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اسلایدر

نویسنده : صبوری       تاریخ انتشار :۹۳-۱۰-۲۹      دیدگاه :۱ دیدگاه برای اصول سیستم اطلاعات جغرافیایی     

مخاطب گرامی :

متن حاضر نوشتاری است که اصول و ساختار سیستم اطلاعات جغرافیایی را در قالب تحلیل مبانی بخوبی تشریح می نماید. از اینرو با امید برای قابل استفاده بودن علاقمندان مبحث سنجش از دور، جهت مطالعه و استفاده محققین ارائه می گردد.

  1. Introduction 

We are presently positioned at the beginning of twenty first century with the fast growing trends in computer technology information systems and virtual world to obtain data about the physical and cultural worlds, and to use these data to do research or to solve practical problems. The current digital and analog electronic devices facilitate the inventory of resources and the rapid execution of arithmetic or logical operations. These Information Systems are undergoing much improvement and they are able to create, manipulate, store and use spatial data much faster and at rapid rate as compared to conventional methods.

 

            An Information System, a collection of data and tools for working with those data, contains data in analog form or digital form about the phenomena in the real world. Our Perception of the world through selection, generalization and synthesis give us information and the representation of this information that is, the data constitute a model of those phenomena. So the collection of data, the database is a physical repository of varied views of the real world representing our knowledge at one point in time. Information is derived from the individual data elements in a database, the information directly apparent i.e. information is produced from data by our thought processes, institution or what ever based on our knowledge. Therefore in a database context the terms data, information and knowledge are differentiated. It can be summarized that the data is very important and added value as we progress from data to information, to knowledge. The data, which has many origins and forms, may be any of the following:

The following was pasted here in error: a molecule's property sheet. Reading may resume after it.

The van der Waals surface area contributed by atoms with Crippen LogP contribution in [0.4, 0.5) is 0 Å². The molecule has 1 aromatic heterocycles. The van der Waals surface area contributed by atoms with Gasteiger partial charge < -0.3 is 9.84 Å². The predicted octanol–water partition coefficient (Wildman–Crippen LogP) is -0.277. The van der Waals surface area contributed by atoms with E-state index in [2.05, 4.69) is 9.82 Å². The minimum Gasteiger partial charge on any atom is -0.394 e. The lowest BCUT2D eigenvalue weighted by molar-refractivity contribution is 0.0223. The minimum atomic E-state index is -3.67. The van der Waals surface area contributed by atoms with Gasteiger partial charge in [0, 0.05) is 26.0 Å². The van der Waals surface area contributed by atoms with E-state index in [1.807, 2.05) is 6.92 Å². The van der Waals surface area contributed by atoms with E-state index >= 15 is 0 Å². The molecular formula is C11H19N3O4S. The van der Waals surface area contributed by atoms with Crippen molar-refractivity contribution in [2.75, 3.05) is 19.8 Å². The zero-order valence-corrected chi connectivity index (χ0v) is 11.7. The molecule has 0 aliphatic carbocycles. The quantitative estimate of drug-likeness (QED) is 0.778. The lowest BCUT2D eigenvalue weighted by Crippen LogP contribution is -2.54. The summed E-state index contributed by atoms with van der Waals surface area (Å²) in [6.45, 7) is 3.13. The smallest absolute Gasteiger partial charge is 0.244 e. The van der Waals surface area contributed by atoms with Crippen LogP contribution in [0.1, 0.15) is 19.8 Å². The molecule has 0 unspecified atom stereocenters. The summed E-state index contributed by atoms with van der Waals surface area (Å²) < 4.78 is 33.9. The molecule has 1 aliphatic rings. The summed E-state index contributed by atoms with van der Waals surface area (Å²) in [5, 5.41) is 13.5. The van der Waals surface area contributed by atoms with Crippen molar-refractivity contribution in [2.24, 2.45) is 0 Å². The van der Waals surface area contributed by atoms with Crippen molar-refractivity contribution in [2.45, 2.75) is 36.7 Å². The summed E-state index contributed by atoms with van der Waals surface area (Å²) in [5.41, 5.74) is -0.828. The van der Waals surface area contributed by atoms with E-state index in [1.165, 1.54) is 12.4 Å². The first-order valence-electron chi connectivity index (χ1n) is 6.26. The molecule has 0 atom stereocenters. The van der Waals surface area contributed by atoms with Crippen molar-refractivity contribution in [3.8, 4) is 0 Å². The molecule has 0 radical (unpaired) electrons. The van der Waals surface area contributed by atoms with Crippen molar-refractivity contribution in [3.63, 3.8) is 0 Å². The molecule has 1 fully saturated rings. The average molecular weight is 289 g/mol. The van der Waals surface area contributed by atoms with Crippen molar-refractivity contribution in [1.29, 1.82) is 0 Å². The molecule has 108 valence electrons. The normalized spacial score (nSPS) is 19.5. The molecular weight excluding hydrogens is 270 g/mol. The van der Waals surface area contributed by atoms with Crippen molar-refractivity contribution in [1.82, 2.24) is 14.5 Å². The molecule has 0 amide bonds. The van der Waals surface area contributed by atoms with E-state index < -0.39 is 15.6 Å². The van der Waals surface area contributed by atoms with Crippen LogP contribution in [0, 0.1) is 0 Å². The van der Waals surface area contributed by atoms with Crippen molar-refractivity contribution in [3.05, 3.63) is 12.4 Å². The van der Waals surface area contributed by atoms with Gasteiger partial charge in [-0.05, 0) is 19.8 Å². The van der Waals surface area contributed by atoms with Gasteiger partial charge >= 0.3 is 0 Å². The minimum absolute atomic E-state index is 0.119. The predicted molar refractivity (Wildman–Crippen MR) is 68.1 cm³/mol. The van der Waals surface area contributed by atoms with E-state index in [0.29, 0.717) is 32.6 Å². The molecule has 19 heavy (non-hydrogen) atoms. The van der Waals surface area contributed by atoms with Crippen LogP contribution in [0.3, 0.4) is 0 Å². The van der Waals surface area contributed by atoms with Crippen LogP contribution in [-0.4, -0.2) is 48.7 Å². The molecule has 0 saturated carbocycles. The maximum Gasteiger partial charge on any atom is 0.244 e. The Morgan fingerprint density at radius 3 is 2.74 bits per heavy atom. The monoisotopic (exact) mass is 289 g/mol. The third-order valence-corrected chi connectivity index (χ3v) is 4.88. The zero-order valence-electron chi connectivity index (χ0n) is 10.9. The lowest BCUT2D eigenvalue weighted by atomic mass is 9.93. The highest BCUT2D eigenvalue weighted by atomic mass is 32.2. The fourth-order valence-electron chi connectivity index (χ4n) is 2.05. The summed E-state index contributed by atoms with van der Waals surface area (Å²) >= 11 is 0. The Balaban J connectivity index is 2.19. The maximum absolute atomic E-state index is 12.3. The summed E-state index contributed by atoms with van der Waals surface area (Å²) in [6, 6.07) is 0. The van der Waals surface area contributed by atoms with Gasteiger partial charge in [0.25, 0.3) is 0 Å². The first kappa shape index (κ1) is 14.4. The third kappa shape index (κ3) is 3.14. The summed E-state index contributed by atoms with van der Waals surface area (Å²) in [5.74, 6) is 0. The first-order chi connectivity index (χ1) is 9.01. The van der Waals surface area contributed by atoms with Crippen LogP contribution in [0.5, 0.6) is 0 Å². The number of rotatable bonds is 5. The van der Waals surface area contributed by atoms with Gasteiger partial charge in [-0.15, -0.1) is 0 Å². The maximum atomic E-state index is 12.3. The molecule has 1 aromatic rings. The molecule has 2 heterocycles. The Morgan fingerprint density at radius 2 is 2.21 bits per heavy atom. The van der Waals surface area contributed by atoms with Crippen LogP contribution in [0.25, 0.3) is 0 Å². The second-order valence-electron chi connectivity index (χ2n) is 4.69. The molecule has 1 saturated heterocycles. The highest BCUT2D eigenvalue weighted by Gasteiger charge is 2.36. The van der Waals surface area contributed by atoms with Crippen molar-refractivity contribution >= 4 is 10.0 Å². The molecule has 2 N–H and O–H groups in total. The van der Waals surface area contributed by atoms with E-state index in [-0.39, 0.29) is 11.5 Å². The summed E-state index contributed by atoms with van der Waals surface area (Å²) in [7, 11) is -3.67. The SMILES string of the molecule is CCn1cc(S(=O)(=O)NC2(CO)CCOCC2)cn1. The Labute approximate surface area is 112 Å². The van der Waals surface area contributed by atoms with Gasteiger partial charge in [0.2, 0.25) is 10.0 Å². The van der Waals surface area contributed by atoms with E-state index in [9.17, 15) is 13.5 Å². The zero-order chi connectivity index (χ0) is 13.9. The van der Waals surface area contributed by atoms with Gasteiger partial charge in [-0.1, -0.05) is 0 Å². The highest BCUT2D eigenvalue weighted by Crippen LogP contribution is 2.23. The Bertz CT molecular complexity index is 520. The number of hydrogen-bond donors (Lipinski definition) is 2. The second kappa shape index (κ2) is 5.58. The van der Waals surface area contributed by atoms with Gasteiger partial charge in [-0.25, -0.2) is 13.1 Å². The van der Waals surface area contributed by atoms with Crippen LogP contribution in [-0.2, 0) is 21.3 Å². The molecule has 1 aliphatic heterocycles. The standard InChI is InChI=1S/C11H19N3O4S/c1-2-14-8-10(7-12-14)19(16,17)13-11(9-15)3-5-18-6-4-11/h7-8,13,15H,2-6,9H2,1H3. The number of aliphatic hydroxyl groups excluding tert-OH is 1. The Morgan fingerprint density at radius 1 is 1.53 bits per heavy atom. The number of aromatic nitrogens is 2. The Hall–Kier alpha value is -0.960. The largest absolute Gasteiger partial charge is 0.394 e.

1. Real, for example the terrain conditions etc.

  2. Captured, i.e. recorded digital data from remote sensing satellites or aerial photographs of any area.

  3. Interpreted, i.e. land use from remote sensing data.

  4. Encoded i.e. recordings of rain-gauge data, depth of well data etc.

  5. Structured or organized such as tables about conditions of particular watershed.

 

۲٫Concepts of Space and time in Spatial Information Systems

 

       Spatial information is always related to geographic space, i.e., large-scale space.  This is the space beyond the human body, space that represents the surrounding geographic world.  Within such space, we constantly move around, we navigate in it, and we conceptualize it in different ways.  Geographic space is the space of topographic, landuse/landcover, climatic, cadastral, and other features of the geographic world.  Geographic information system technology is used to manipulate objects in geographic space, and to acquire knowledge from spatial facts.

Geographic space is distinct from small-scale space, or tabletop space.  In other words, objects that are smaller than us, objects that can be moved around on a tabletop, belong to small-scale space and are not subject of our interest.

The human understanding of space, influenced by language and cultural background, plays an important role in how we design and use tools for the processing of spatial data. In the same way as spatial information is always related to geographic space, it relates to geographic time, the time whose effects we observe in the changing geographic world around us.  We are less interested in pure philosophical or physical considerations about time or space-time, but more in the observable spatio-temporal effects that can be described, measured and stored in information systems.